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Michael Haugen | May 13, 2015
A recent piece in the Washington Post highlights the amount of work yet to be done to curb the use of civil asset forfeiture among federal authorities, despite concurrent efforts taken by state legislatures to abandon the practice.
The Post‘s Christopher Ingraham points to the case of Joseph Rivers, an aspiring entrepreneur who is but one of many citizens to be subjected to the seizure of their property–in this case, $16,000 in seed money to start a music video business–before being convicted, or even charged with a crime. A mere suspicion of illegality is often times the only basis by which law enforcement authorities confiscate property.
Complicating such matters is the way that entities are viewed to have committed a crime. Unlike the forfeiture of property under criminal proceedings, in which people themselves are charged with a crime, civil forfeiture holds that the property itself is guilty of the crime. Because of this, the owner must demonstrate to the government that the property is innocent, instead of government proving–beyond a reasonable doubt–that the property is implicated in a criminal offense, and therefore subject to legitimate seizure. This situation runs afoul of a citizen’s long-held presumption of innocence and due process rights under the 5th Amendment.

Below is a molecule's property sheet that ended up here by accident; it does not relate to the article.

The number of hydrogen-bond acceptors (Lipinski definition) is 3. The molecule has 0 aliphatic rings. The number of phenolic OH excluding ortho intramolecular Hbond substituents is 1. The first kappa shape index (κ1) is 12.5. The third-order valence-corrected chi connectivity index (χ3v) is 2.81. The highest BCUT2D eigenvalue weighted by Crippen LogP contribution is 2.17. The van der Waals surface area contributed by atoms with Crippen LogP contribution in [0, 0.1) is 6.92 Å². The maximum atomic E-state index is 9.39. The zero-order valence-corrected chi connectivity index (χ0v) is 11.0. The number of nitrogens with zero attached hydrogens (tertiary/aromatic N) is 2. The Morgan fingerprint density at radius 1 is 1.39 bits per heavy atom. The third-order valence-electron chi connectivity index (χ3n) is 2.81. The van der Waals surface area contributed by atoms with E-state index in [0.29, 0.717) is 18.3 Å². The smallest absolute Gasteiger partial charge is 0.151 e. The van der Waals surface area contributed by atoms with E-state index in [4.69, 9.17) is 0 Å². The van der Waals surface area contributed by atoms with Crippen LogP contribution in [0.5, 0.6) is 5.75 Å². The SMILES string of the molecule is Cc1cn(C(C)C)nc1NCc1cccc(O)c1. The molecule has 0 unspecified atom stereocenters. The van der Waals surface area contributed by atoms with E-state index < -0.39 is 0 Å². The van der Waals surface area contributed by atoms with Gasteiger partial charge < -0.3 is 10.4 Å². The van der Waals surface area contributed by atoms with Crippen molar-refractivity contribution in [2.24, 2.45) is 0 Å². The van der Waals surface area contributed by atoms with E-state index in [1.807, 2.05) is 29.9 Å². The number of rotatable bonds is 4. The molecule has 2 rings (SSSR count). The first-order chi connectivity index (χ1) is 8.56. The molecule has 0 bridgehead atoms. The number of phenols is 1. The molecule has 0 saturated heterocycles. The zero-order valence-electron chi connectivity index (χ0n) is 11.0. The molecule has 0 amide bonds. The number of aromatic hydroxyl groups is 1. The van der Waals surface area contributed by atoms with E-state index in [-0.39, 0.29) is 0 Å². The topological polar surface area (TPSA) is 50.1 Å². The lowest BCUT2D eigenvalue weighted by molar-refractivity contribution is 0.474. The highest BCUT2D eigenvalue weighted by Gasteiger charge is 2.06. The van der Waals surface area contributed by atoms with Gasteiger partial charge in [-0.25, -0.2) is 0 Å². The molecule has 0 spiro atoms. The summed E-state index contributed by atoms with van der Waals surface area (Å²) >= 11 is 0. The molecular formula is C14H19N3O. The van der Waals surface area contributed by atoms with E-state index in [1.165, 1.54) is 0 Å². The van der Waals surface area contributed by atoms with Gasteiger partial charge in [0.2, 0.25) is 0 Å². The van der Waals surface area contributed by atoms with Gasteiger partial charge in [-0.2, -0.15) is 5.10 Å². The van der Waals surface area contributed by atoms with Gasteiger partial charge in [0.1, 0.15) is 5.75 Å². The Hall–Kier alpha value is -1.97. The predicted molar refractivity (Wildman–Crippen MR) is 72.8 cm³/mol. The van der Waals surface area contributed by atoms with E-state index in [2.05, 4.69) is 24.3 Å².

According to the article, River’s was suspected by DEA agents of being involved in the drug trade after discovering the money during a search of his belongings on a train to Los Angeles. Despite not finding any further evidence to support the charge–no actual drugs or weapons were found–his money, still in a bank envelope, was nonetheless seized.
Mr. River’s difficulties come at a time when increased scrutiny has come to bear on asset forfeiture. Within the last month, both Montana and New Mexico have reformed their practices, requiring that a criminal conviction be levied before property can be seized. Unfortunately, despite former Attorney General Eric Holder announcing measures to curb some uses of civil forfeiture, little has been done at the federal level so far to protect innocent property owners from falling victim to the practice, which has been a significant windfall for law enforcement agencies:
According to their latest notification of seized goods, updated Monday, [DEA] agents have seized well over $38 million dollars’ worth of cash and goods from people in the first few months of this year…In fiscal year 2014, Justice Department agencies made a total of $3.9 billion in civil asset seizures, versus only $679 million in criminal asset seizures. In most years since 2008, civil asset forfeitures have accounted for the lion’s share of total seizures.
The entire Post article can be found here.